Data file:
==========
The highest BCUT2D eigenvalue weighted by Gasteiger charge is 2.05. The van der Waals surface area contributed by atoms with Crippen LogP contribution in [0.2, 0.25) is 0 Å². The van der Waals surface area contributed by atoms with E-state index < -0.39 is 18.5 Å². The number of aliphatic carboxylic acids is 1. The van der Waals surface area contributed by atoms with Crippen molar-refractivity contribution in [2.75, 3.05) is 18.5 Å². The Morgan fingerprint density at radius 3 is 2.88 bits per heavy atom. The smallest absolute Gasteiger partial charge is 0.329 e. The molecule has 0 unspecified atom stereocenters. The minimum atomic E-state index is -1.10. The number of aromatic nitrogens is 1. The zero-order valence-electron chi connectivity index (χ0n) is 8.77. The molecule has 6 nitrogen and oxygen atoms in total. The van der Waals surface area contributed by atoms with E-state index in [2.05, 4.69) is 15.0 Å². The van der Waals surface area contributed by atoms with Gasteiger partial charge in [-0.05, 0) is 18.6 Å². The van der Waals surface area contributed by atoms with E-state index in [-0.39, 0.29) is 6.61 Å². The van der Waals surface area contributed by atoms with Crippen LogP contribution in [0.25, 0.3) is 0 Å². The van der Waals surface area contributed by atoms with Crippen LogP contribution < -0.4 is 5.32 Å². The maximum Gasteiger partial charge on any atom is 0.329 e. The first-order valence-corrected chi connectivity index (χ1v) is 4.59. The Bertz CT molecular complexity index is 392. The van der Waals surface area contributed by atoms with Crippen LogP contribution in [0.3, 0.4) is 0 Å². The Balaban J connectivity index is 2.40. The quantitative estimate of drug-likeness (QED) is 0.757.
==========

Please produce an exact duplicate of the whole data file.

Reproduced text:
The highest BCUT2D eigenvalue weighted by Gasteiger charge is 2.05. The van der Waals surface area contributed by atoms with Crippen LogP contribution in [0.2, 0.25) is 0 Å². The van der Waals surface area contributed by atoms with E-state index < -0.39 is 18.5 Å². The number of aliphatic carboxylic acids is 1. The van der Waals surface area contributed by atoms with Crippen molar-refractivity contribution in [2.75, 3.05) is 18.5 Å². The Morgan fingerprint density at radius 3 is 2.88 bits per heavy atom. The smallest absolute Gasteiger partial charge is 0.329 e. The molecule has 0 unspecified atom stereocenters. The minimum atomic E-state index is -1.10. The number of aromatic nitrogens is 1. The zero-order valence-electron chi connectivity index (χ0n) is 8.77. The molecule has 6 nitrogen and oxygen atoms in total. The van der Waals surface area contributed by atoms with E-state index in [2.05, 4.69) is 15.0 Å². The van der Waals surface area contributed by atoms with Gasteiger partial charge in [-0.05, 0) is 18.6 Å². The van der Waals surface area contributed by atoms with E-state index in [-0.39, 0.29) is 6.61 Å². The van der Waals surface area contributed by atoms with Crippen LogP contribution in [0.25, 0.3) is 0 Å². The van der Waals surface area contributed by atoms with Crippen LogP contribution < -0.4 is 5.32 Å². The maximum Gasteiger partial charge on any atom is 0.329 e. The first-order valence-corrected chi connectivity index (χ1v) is 4.59. The Bertz CT molecular complexity index is 392. The van der Waals surface area contributed by atoms with Crippen LogP contribution in [0.3, 0.4) is 0 Å². The Balaban J connectivity index is 2.40. The quantitative estimate of drug-likeness (QED) is 0.757.